In this research project broad principles wil be developed to describe the structure of highly flexible proteins, which will provide predictive insight into their function. The PI's new models connecting molecular structure and function for highly flexible proteins will lead to the routine quantitative characterization of these molecular systems. A new experimental methodology will be implemented for atomic resolution characterization of the structures possessed by highly flexible proteins and the changes to those structures that often accompany binding to other macromolecules. As a result, this research and associated training activities will yield fundamental, molecular level insights into essential biological processes that will benefit the biotechnology industry. This program will train junior scientists to seek fundamental insight into the systems and processes from biochemistry, using the principles and quantitative laws from the physical sciences. During each year of the project, the PI will bring middle school students from disadvantaged backgrounds to Penn State University in order to illustrate for them the opportunities that arise from higher education in science and engineering fields. Additionally, the PI has been named a mentor for two Penn State programs that aim to bring under-represented minority undergraduate students into the research laboratory. Through these programs, the PI will bring a minimum of one enrolled student per year of the project into his laboratory. Trainees supported by this project will continue to provide the daily mentorship of all students engaging in these outreach programs, with guidance from the PI, who is firmly committed to expanding opportunities in science for students from diverse backgrounds.
The research objective of this project is to quantitatively describe intrinsically disordered protein (IDP) ensembles and structure-function relationships on the atomic and molecular scale. The challenge is to find a model that best describes the conformational features of highly flexible biomolecules, as this structural description is intimately connected with cellular function. From a broader point of view, the objective is to develop new models for protein conformation and dynamics that lead to the application of structural biological tools to IDPs, which are hypothesized to possess native structure that is directly responsible for imparting their specific functions. Defining structure-function relationships for IDPs requires broadening the traditionally narrow paradigm developed for cooperatively folding systems. This project continues efforts to develop quantitative and efficient tools for experimentally constraining IDP structure and site-specific interactions with other biomolecules through carbon-detected NMR spectroscopy. Traditionally acquired (i.e., 1H-detected) NMR spectra of IDPs suffer from poor chemical shift dispersion, rendering them unsuitable to high resolution applications in most cases. It has been shown that 13C-direct detection spectroscopy generally produces spectra suitable for quantitative analysis of IDPs. The development of carbon-detected NMR methods for the study of IDPs will continue to be developed during the course of this project. Recently a fully atomistic structural ensemble of the protein FCP1 in its unbound state has been resolved. This project will expand efforts to include structural characterization of the complex formed between FCP1 and its folded partner Rap74, while also defining the conformational ensemble of a segment from the RNA Polymerase II C-terminal domain, which is the biological target of the FCP1 phosphatase activity. Finally, it is necessary to connect structural findings to functional outcomes. For the model systems investigated in this project, biological function can be assayed by defining binding interactions between the IDPs under study and their cooperatively folded partners. Functional hypothesis testing will be primarily carried out through quantitative calorimetric binding studies, establishing the energetic consequences of intrinsic disorder and defining the driving forces for disordered protein interactions.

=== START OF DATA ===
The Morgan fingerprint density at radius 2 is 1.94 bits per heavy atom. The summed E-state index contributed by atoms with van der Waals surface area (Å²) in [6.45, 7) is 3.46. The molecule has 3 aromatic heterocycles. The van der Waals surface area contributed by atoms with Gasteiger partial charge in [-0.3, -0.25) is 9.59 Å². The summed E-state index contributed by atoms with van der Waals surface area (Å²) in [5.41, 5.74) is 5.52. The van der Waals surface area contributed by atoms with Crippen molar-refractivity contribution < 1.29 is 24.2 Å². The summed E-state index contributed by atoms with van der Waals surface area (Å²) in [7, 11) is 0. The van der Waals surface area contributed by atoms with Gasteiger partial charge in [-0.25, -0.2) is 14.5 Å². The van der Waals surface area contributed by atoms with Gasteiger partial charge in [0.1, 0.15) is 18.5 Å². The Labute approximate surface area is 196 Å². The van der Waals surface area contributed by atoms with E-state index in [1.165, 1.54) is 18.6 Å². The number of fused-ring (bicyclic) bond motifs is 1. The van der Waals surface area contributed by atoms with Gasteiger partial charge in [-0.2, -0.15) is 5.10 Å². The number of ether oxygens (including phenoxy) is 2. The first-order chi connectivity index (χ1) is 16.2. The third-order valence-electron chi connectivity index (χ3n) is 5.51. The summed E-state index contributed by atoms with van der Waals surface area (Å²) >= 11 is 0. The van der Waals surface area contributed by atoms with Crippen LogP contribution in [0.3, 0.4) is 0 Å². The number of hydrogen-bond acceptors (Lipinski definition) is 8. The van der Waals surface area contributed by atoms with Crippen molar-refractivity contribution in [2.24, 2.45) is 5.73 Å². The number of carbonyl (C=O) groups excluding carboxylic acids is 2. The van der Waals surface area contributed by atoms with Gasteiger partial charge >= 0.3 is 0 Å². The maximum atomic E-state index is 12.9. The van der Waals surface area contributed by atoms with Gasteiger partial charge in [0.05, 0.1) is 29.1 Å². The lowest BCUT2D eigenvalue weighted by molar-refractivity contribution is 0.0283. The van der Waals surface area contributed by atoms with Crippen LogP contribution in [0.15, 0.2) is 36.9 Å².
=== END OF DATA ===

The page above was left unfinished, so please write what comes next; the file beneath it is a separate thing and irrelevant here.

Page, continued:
|Effective start/end date||7/15/15 → 6/30/19|
- National Science Foundation: $981,911.00